Have you ever noticed that when the summer rains come they bring the animals out and send the humans inside? After the first real downpour the crabs emerge from the ground in force, the mosquitoes spread their wings and take to the skies (immediately followed by my favourite Kamikaze pilot, Richard) and suddenly the roads are devoid of cars. Why is water in the shower a glorious thing but not when it’s falling from the skies?
Back in the heady days of my entertainment company’s concert production it was a battle between us and the weather. The then outdoor venue of The Treehouse was fantastic, but it meant susceptibility to Mother Nature. Every time we arrived at the big day, we were on the mobile phones the minute we saw a cloud in the sky and voices became squeaky if there was even a hint of gray. Thankfully we only had to postpone once in our careers. We had booked a U2 tribute band, and the rain was pelting down before the event began. Howie, our dear partner-in-crime from Lions Productions was running and jumping around with amazing agility, lifting electrical equipment out of the water and generally resembling an animated lightning rod. “Vic, it ain’t gonna happen darlin’,” was what I got as he flew past me to cover a speaker with tarps. Of course everyone local assumed that the concert was off, but not three hardy British folk who showed up tickets in hand, unfazed by the river of mud heading towards them. They seemed genuinely shocked when I told them that we had to leave it until the next night. Apparently this simply wouldn’t happen in Hyde Park – the show would go on! I guess with British weather being what it is, all sound equipment is waterproof straight out of the factory. I mumbled something about Cayman being different and took my sodden self back to the task at hand.
Then there was that memorable Maxi Priest concert. He had been here before and had always pulled a great crowd. This time we were wise about the time of year – we would book the Lions Centre. We had never worked with a recording artist before, only top tribute bands whose members were always easygoing and gracious. This was a whole different ball of wax. The Friday morning dawned dark and stormy, and I had a backstage rider (requests by the performer for backstage accommodations and goodies) to complete. But this wasn’t just any rainstorm; this was a monsoon the likes of which we rarely saw. Constant, driving, pouring rain hit the tarmac and the usual areas began to flood. Mr. Priest required a tray of unprocessed cheese, a selection of teas, a coffee maker, coffee and a variety of other items that would have been interesting to source in perfect weather, let alone this torrential unstoppable force. As I drove through George Town with a tray of Natural Cheddar, Swiss and Mozzarella balanced on my back seat and two-foot visibility before me, I half expected to see the Four Horsemen of the Apocalypse thundering down the road. No word of a lie: as I crept past the Glass House at four miles an hour, I looked down upon two men in a kayak negotiating what used to be a parking lot. We all knew what was in store. A drizzle might have brought the good citizens out, but this was going to keep everyone home. We weren’t wrong. That night Maxi Priest sang to an intimate crowd of 200 at the Lions Centre. We could all have had a bite of his cheese each, and there still would have been enough to keep him happy. I look at pictures of Glastonbury over the years, famous for its rain and floods, yet everyone still turns out in droves AND sleeps in tents! Okay, MAYBE they have a few more well-known acts than we have, but come on folks!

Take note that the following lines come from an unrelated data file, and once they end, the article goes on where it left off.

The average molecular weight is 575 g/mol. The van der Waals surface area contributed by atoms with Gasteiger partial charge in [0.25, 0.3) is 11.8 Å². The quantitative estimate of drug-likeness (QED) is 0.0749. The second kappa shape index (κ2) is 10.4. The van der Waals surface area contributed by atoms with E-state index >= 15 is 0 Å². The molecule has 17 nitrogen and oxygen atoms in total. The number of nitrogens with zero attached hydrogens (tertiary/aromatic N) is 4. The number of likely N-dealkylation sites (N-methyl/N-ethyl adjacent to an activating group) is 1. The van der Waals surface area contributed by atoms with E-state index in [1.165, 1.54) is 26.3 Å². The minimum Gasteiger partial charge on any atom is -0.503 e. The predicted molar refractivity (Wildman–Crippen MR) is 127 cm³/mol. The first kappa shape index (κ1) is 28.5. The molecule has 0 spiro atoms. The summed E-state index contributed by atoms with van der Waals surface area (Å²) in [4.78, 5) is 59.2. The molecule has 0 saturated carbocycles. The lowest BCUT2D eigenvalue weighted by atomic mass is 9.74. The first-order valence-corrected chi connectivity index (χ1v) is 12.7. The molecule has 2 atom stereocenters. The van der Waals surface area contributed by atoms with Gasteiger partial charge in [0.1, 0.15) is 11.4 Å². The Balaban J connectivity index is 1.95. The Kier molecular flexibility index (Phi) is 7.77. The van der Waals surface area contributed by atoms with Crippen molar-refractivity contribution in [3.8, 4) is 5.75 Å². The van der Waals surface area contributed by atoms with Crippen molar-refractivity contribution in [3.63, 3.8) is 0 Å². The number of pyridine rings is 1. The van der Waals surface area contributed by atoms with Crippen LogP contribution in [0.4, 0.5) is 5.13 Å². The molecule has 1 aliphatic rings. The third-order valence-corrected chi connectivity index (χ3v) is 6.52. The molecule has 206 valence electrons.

There are a number of reasons why people seem to stay home when it’s raining outside. First there’s that run to the car (WHEN are they going to invent a collapsing umbrella that doesn’t cover you in water when you try to close it?), then you might be driving a convertible with a leaky roof as I once did. Convertibles in the Caribbean are wonderful things when it’s sunny outside, but that same sun shrinks a material roof beautifully, and before you know it there’s a drip, drip, drip on your knee where it separates from the frame. I got rid of the car before I (for example) doused it in petrol and set it alight.
Some fashionable souls worry about their hair and/or make-up in the rain. I’m not specifying women because there are a lot of metrosexual men out there and I know rock gods like Mark McTaggart like their eyeliner. I confess I’ve never been particularly bothered about my hair (“No Vicki! Say it ain’t so!”), but then there WAS that time I had it straightened and I couldn’t get it wet. My, my, MY; didn’t I turn into a precious little soul? Running away from the falling water like it was acid.
Rain can sometimes be a pain – it floods the roads, it makes exposed electrical wiring downright dangerous, and it frizzes our hair. But then ask a person with brown grass in their garden how they feel about those first summer showers, or a Caymanian with fresh land crab on their dinner table, or a house owner in the good ol’ days of cisterns. Next time instead of staying inside, maybe I’ll just grab my shampoo and conditioner and head on out the door. Don’t worry; I’ll wear my swimsuit.